Posted by: gravessack | September 22, 2010

What makes a good SEA?

Throughout my Minneapolis Public School career, I have worked with Special Education Assistants (SEA). SEAs help students with disabilities at school with schoolwork, exercise, and some personal care “appointments.” This is the last year I can receive an SEA at school by state law, so I want to give new or future SEAs for high school students some tips on how to be successful.

I want to start off by saying: Students should respect your personality, but you should not do some things as an SEA.

An SEA should help the student do his or her work. SEAs shouldn’t do it for them but help them through it. If the student wants to turn in an incomplete assignment, let him or her do so. During a science lab, an assistant should be engaged with helping the student participate. The SEA should always be looking for unique ways to help accommodate the lab/class for him/her. Also, an assistant should be flexible in case the student has accommodations or just wants a break.

An SEA should focus on his/her student so the regular ed teacher can handle the other students. That means, an SEA should not go off and do something when they are “on the clock” as the student may need help or medical attention at any time.

For some of us (including me), anyone who uses a loud voice can cause us to startle so SEAs should always use a calm voice. No SEA should move another person’s belongings without asking them first. An assistant should let his/her student be like a regular ed student. So, if the student wants to hang out with friends during lunch or needs to do something for athletics, the SEA should help him or her do that. Finally, an assistant should help a student set-up assistive devices, get dressed/undressed in colder weather or for gym class, and help with eating.

All assistants are advised to look over their student’s Individual Education Plan, or IEP, before they start working with their student/s. An IEP describes what services and accommodations a student needs to get depending on their disability.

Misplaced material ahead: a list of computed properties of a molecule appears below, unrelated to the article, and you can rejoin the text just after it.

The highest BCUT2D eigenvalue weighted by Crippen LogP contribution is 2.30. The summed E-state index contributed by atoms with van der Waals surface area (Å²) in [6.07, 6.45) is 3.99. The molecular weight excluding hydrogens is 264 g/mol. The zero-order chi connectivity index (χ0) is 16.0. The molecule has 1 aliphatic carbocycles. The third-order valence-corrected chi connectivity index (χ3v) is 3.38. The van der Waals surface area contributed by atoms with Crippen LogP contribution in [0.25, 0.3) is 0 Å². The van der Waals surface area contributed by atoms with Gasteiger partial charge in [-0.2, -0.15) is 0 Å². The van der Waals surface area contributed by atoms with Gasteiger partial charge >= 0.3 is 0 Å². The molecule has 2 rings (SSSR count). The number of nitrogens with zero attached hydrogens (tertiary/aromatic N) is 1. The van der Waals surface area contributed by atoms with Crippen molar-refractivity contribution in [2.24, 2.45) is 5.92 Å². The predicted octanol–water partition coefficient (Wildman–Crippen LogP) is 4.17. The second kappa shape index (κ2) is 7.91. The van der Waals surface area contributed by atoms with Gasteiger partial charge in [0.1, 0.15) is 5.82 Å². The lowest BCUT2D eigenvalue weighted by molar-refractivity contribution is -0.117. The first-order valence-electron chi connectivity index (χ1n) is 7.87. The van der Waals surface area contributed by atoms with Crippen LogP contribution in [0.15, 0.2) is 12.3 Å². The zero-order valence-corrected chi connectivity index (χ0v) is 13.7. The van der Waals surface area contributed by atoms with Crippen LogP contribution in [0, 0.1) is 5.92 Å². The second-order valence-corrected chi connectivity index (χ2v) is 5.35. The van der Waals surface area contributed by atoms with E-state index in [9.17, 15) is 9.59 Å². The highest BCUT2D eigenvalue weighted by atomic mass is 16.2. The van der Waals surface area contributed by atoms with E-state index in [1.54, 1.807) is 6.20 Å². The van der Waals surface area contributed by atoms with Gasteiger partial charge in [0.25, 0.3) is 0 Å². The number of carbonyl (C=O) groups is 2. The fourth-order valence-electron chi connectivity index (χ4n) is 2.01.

Written by: Michael L. Sack

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Responses

  1. Nice post. I agree.

  2. Michael, your points are well placed considering that those who are unaware of the exceptional abilities of students with challenges; be it physical or emotional, most often assume that they are given free pass.
    Contrally to such thinking, my experience has been aside and beyond these challenges are idividuals with deep desires to meet their goals, be taken seriously, treated with the same high expectations set for all students.
    I also come to realise that for those who work with these students need to do everything possible for their students to become self advocates.
    Thanks for your excellent points.

  3. I think we (SEAs) should be able to throw rocks at students to help them move faster. Especially students that make silly baseball picks. Is that bad?

  4. Yea, it weird Ed. By the way mike this off topic

  5. Very interesting and informative; thank you for your good work!
    By the way, going off topic is OK with me, do it more often, will maybe not until after the Twins win the World Series.
    Go Twins!

  6. If SEA’s can throw rocks at students to get them to move faster, than shouldn’t teachers get to throw rocks at annoying Sea’s???

    • That sounds like a great idea!

  7. Hey Sam,

    So glad to see that your love of the Twins continues and you are able connect with other fans. This blog is great, you and Michael make a good team. I appreciate the post about SEA’s, thanks for the tips. Go Twins. Sue


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